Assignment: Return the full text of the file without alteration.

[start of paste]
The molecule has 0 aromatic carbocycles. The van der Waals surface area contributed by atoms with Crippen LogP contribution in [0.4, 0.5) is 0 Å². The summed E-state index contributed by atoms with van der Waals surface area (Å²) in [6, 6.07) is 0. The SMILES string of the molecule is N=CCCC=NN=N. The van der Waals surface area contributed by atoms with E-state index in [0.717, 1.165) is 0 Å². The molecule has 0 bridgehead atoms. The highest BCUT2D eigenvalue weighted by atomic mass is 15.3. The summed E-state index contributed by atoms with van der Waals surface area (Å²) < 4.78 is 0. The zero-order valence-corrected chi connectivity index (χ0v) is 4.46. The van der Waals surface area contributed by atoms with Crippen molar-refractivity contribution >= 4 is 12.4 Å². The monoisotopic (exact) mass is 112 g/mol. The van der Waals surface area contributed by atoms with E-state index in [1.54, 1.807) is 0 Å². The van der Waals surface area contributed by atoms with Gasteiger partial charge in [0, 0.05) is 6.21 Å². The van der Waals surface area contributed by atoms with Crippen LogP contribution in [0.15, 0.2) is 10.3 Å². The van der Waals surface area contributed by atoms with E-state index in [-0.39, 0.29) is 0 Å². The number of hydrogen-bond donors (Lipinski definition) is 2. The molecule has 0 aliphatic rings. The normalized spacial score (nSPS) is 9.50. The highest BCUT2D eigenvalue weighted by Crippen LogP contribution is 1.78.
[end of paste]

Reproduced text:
The molecule has 0 aromatic carbocycles. The van der Waals surface area contributed by atoms with Crippen LogP contribution in [0.4, 0.5) is 0 Å². The summed E-state index contributed by atoms with van der Waals surface area (Å²) in [6, 6.07) is 0. The SMILES string of the molecule is N=CCCC=NN=N. The van der Waals surface area contributed by atoms with E-state index in [0.717, 1.165) is 0 Å². The molecule has 0 bridgehead atoms. The highest BCUT2D eigenvalue weighted by atomic mass is 15.3. The summed E-state index contributed by atoms with van der Waals surface area (Å²) < 4.78 is 0. The zero-order valence-corrected chi connectivity index (χ0v) is 4.46. The van der Waals surface area contributed by atoms with Crippen molar-refractivity contribution >= 4 is 12.4 Å². The monoisotopic (exact) mass is 112 g/mol. The van der Waals surface area contributed by atoms with E-state index in [1.54, 1.807) is 0 Å². The van der Waals surface area contributed by atoms with Gasteiger partial charge in [0, 0.05) is 6.21 Å². The van der Waals surface area contributed by atoms with Crippen LogP contribution in [0.15, 0.2) is 10.3 Å². The van der Waals surface area contributed by atoms with E-state index in [-0.39, 0.29) is 0 Å². The number of hydrogen-bond donors (Lipinski definition) is 2. The molecule has 0 aliphatic rings. The normalized spacial score (nSPS) is 9.50. The highest BCUT2D eigenvalue weighted by Crippen LogP contribution is 1.78.